Often people who suffer from pain will report that smoking helps them manage their pain. This may weaken their motivation for stopping smoking. A person may have acute pain (from an injury or temporary condition), or chronic pain (lasting for longer then 6 months, with no identified cause). In either case people do report that smoking is a distraction from their pain.
However, research shows that smoking impairs healing, and often is a cause or major contributor to pain. Our muscles, tissues, organs, and nerves require oxygen to heal and relieve pain. Smoking delivers carbon monoxide which binds to the red blood cells more than oxygen, not to mention the 4000 other toxins in tobacco smoke. People with circulation problems or conditions such as neuropathy (nerve pain in legs, feet, etc) benefit tremendously from stopping smoking, in part due to improved oxygen flow to these areas.
The Mayo Clinic Pain Rehabilitation Center has found that patients who smoke report higher levels of pain when they enter treatment, take more pain medications, and many report increased smoking while on the medications. Another study from the University of Miami Medical School found that smokers who completed treatment for low back pain, had more pain than non smokers and were less likely to return to work. It seems that smoking is not the solution for pain.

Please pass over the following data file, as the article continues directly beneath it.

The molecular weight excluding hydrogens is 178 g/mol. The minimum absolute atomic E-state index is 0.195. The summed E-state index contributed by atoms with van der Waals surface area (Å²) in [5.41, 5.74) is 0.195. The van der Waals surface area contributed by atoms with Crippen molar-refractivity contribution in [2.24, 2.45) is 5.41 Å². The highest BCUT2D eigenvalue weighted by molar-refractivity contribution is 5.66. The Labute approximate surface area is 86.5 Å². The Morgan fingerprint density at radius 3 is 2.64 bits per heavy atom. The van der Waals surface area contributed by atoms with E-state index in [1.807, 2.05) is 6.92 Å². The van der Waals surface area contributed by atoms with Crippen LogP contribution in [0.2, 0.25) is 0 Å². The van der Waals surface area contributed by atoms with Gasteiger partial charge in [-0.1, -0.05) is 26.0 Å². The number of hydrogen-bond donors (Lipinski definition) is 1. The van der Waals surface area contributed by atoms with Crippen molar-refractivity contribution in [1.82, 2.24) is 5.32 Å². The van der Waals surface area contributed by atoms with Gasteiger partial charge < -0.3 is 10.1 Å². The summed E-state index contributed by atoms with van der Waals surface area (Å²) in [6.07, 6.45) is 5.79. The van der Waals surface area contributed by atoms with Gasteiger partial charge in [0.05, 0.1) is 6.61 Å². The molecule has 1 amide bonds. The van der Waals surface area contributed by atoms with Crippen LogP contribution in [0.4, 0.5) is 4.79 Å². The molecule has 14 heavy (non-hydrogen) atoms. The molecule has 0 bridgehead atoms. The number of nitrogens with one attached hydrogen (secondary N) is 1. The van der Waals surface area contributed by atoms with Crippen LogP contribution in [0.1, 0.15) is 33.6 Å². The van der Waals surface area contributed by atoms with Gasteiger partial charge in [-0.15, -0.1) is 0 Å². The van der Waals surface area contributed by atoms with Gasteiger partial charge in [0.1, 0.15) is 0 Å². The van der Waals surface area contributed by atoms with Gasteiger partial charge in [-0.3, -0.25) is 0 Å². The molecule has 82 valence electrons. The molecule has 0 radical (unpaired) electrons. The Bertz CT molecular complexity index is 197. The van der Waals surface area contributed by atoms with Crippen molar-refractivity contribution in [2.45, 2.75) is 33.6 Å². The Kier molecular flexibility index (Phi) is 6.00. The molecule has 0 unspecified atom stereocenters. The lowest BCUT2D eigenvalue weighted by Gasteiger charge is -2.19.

There are other ways people can distract themselves without smoking. Pain may limit a person’s behaviors, but finding things to do (walking, reading, time with loved ones, relaxed breathing, drinking water, taking a nap, etc) may help manage boredom and stress that can result from having pain. Remember you are not alone, and stopping smoking is a process that is possible. To share your quitting process with others who are going through the same smoke-free journey, continue to provide support on the EX community. If you aren't a member, register today on BecomeAnEX.org.
Dr. Richard D. Hurt is an internationally recognized expert on tobacco dependence. A native of Murray, Kentucky, he joined Mayo Clinic in 1976 and is now a Professor of Medicine at its College of Medicine. In 1988, he founded the Mayo Clinic Nicotine Dependence Center and since then its staff has treated over 33,000 patients for tobacco dependence. Send your questions directly to Dr. Hurt at AskTheExpert@becomeanex.org